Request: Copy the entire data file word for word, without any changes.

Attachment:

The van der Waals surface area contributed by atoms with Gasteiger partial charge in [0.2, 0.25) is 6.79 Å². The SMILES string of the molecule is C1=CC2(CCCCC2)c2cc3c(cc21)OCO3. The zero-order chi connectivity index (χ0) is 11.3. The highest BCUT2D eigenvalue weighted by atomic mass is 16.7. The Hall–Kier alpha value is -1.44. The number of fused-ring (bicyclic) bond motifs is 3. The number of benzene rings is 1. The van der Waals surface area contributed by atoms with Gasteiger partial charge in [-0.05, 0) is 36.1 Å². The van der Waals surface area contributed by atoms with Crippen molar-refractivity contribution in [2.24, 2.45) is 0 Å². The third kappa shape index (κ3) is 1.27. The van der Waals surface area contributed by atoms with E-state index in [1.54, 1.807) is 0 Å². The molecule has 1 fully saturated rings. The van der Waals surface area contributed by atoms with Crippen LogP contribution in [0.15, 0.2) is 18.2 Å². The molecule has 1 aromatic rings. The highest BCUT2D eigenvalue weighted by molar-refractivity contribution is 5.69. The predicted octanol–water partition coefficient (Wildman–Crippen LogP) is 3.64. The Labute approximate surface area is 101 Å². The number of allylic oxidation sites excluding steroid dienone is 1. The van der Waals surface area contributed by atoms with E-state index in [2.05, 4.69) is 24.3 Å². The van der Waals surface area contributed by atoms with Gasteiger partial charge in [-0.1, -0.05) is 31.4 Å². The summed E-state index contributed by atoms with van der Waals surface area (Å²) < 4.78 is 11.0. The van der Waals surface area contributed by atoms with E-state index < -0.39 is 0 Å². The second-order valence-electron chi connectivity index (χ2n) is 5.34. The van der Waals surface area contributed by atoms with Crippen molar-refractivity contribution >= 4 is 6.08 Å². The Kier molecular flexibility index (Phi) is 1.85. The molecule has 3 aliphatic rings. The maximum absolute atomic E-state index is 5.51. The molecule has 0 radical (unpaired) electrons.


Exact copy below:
The van der Waals surface area contributed by atoms with Gasteiger partial charge in [0.2, 0.25) is 6.79 Å². The SMILES string of the molecule is C1=CC2(CCCCC2)c2cc3c(cc21)OCO3. The zero-order chi connectivity index (χ0) is 11.3. The highest BCUT2D eigenvalue weighted by atomic mass is 16.7. The Hall–Kier alpha value is -1.44. The number of fused-ring (bicyclic) bond motifs is 3. The number of benzene rings is 1. The van der Waals surface area contributed by atoms with Gasteiger partial charge in [-0.05, 0) is 36.1 Å². The van der Waals surface area contributed by atoms with Crippen molar-refractivity contribution in [2.24, 2.45) is 0 Å². The third kappa shape index (κ3) is 1.27. The van der Waals surface area contributed by atoms with E-state index in [1.54, 1.807) is 0 Å². The molecule has 1 fully saturated rings. The van der Waals surface area contributed by atoms with Crippen LogP contribution in [0.15, 0.2) is 18.2 Å². The molecule has 1 aromatic rings. The highest BCUT2D eigenvalue weighted by molar-refractivity contribution is 5.69. The predicted octanol–water partition coefficient (Wildman–Crippen LogP) is 3.64. The Labute approximate surface area is 101 Å². The number of allylic oxidation sites excluding steroid dienone is 1. The van der Waals surface area contributed by atoms with E-state index in [2.05, 4.69) is 24.3 Å². The van der Waals surface area contributed by atoms with Gasteiger partial charge in [-0.1, -0.05) is 31.4 Å². The summed E-state index contributed by atoms with van der Waals surface area (Å²) < 4.78 is 11.0. The van der Waals surface area contributed by atoms with E-state index < -0.39 is 0 Å². The second-order valence-electron chi connectivity index (χ2n) is 5.34. The van der Waals surface area contributed by atoms with Crippen molar-refractivity contribution >= 4 is 6.08 Å². The Kier molecular flexibility index (Phi) is 1.85. The molecule has 3 aliphatic rings. The maximum absolute atomic E-state index is 5.51. The molecule has 0 radical (unpaired) electrons.